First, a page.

The Government’s controversial and far-reaching Equality Bill passed its remaining stages in the Lords this week while concerns about its impact on religious liberty persist.
The Government tidied up Lord Alli’s amendments that allow civil partnership registrations to be held in churches.
But an amendment aimed at rescuing faith-based adoption agencies from being closed down by homosexual equality laws did not get voted on.
The Commons is expected to approve the Lords changes and the Bill looks set to become law ahead of the General Election.
In the Lords on 2 March Lord Alli successfully proposed amendments that allow churches to hold homosexual civil partnership registrations.
On Tuesday the Government successfully passed changes to remedy the many legal deficiencies in the wording of Lord Alli’s original amendments.
As a result there is now provision for denominations such as the Church of England to be able to prevent rogue ministers going against Church policy and registering civil partnerships in a church.
The Conservative spokesman, Baroness Morris, raised concerns about whether independent churches could be sued for refusing to take up the new legal powers to register civil partnerships.
Responding for the Government, the Leader of the Lords Baroness Royall said it is “not possible to bring a claim for discrimination” in these circumstances.
The Christian Institute has obtained legal advice that a claim could be brought, but that there are strong legal arguments available to churches which mean they should be able to successfully defend themselves.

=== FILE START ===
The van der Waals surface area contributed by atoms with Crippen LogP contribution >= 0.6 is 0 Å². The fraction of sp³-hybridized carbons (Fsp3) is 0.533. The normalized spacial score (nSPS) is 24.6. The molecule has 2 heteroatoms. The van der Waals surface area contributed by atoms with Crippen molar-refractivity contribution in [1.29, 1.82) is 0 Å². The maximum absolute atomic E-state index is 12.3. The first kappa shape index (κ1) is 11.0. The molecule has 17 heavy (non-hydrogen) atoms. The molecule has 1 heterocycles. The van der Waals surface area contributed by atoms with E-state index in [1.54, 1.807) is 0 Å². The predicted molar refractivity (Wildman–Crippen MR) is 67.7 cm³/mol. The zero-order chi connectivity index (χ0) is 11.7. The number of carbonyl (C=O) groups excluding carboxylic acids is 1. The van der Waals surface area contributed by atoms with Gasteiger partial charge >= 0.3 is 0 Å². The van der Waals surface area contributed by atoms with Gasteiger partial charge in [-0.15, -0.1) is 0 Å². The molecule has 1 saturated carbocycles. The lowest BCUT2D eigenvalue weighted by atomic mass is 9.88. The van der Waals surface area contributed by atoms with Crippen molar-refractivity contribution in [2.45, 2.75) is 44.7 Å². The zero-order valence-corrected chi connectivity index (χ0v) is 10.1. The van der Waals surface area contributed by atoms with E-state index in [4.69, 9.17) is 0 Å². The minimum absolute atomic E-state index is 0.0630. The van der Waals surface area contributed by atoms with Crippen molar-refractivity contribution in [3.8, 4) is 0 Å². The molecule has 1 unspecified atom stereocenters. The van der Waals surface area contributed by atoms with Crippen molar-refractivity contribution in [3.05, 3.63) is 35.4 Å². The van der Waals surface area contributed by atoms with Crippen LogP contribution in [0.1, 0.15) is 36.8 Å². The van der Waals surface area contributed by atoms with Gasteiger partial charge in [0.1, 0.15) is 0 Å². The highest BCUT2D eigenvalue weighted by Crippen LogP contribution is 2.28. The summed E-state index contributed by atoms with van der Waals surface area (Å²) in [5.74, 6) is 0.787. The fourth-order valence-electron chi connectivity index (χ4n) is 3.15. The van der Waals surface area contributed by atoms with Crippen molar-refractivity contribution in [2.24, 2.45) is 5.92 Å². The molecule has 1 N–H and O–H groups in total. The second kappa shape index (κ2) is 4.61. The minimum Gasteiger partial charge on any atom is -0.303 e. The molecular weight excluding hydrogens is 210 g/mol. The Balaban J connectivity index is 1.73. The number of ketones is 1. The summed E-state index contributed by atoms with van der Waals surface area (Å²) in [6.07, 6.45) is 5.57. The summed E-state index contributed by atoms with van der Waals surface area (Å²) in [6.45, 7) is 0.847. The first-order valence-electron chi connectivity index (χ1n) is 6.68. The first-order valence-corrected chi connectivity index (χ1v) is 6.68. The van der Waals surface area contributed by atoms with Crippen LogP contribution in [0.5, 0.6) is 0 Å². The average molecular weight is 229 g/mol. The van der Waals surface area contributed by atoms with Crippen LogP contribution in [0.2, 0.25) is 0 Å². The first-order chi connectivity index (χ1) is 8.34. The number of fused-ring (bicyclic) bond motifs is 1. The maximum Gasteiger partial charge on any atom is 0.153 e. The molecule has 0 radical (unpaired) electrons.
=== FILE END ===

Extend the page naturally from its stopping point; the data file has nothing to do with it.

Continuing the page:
The new provisions will not come into force immediately. Regulations must be agreed first.
Experienced observers believe this could take some time because of the complexities involving marriage law, together with the many different types of religious bodies that are likely to be affected.
The Government promised there would be “extensive consultation” which would include faith groups.
Also on Tuesday an amendment aimed at rescuing faith-based adoption agencies from being closed down by homosexual equality laws did not get voted on.
The Leader of the Lords, Baroness Royall, told Peers that the amendment should not be debated for procedural reasons. Peers who supported the amendment were unable to vote on it.
The Government’s Sexual Orientation Regulations, passed in 2007, have caused all but two of the 13 Roman Catholic adoption agencies in the country to become entirely secular or to close completely.
Harriet Harman, Minister for Women and Equality, said: “I’m pleased that the Equality Bill has completed its Third Reading in the House of Lords and I want to thank our ministers in the Upper Chamber, Jan Royall and Glenys Thornton, for their hard work and commitment in steering it through to this stage.”
She added: “I look forward to it taking its place on the statute books following further scrutiny by the House of Commons, but that will not be the end of the story. After the Bill is passed we will set to work implementing and enforcing it, putting equality firmly at the centre of Government.”